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The Other Side

So I started doing Beth Moore’s Psalms of Ascent study again–it’s my third time through. I actually really love using the same bible study book over and over. I use a different colored pen and date when I’m doing the study, so I can really see how what was stressful or important has changed. It gives me the sense that I’m growing, that life is moving forward.

Anyway! This morning I came across this little note that jogged my memory. It was about emotions and what’s on the other side. My example was fear of spiders–it’s a nice generic emotion, right? When you’re facing the fear, all you see is the fear itself–how gross or scary spiders are or maybe there’s something deeper, like some trauma you experienced as a child (e.g., in Harry Potter where Fred and George turn Ron’s teddy bear into a spider when he was young).

But what’s on the flip side of that? Spiders are actually a testament to God’s creativity and can be a reminder that God protects us all the time, that He’s sovereign and present. When you add in faith and love and surrender, there’s a whole different side to the fear–one that shows us more about who God is and who we are.

I believe that all the rest of our emotions are the same way. When I’m feeling overwhelmed without how busy I am, it can remind me to slow down and that God is really the scheduler of my day so there’s no point in freaking out.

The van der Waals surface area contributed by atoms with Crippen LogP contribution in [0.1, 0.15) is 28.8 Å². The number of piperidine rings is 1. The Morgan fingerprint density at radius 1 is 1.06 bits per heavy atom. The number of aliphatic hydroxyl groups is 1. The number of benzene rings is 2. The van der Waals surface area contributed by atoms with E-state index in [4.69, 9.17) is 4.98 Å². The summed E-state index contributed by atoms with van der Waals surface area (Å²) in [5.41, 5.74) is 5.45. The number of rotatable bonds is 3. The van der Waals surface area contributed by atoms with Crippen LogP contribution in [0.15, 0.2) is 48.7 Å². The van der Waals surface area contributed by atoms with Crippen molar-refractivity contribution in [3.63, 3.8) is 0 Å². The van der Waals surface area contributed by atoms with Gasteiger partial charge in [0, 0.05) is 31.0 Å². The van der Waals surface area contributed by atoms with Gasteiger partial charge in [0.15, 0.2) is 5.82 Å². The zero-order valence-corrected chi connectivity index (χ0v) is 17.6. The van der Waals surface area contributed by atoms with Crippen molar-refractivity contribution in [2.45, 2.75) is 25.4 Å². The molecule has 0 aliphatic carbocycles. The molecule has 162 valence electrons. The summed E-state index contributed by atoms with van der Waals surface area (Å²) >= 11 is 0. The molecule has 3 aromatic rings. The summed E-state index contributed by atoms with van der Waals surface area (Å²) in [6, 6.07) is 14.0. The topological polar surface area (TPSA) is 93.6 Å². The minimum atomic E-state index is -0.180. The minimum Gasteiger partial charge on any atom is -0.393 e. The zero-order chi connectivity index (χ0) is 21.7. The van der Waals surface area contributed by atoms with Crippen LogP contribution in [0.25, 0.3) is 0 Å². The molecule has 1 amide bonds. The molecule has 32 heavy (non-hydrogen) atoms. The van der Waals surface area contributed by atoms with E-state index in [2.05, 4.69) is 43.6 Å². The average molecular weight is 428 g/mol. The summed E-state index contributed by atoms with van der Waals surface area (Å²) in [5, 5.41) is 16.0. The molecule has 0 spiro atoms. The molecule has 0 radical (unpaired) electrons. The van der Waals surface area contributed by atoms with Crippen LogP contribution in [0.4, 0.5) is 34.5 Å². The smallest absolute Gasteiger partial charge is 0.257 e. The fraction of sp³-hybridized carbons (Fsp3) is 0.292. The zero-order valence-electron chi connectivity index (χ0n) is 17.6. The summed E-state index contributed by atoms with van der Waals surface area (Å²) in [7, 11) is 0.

I love the idea that we’re not just stuck with our emotions–that emotions exist to change us, to move us, to draw us closer to God, rather than to exist for themselves. It’s fascinating when you start studying the neurobiology of emotion and all the neural pathways and chemical composition of emotions. Every emotion does something to us on a physical level, but it also changes who we are and how we respond to a situation (both in the present and in the future). And once we allow the emotion to sweep through us and transform us, it goes away. This is incredible to me because I spent a good chunk of my life suppressing things over and over and over–shockingly enough, when you do that, the emotion never goes away.

So, challenge for the week: At some point, when we’re feeling something, let’s stop and think about what the other side of the emotion is. What does it tell us about who we are and who God is? And is that accurate or do we need to broaden the information our emotion is based on?

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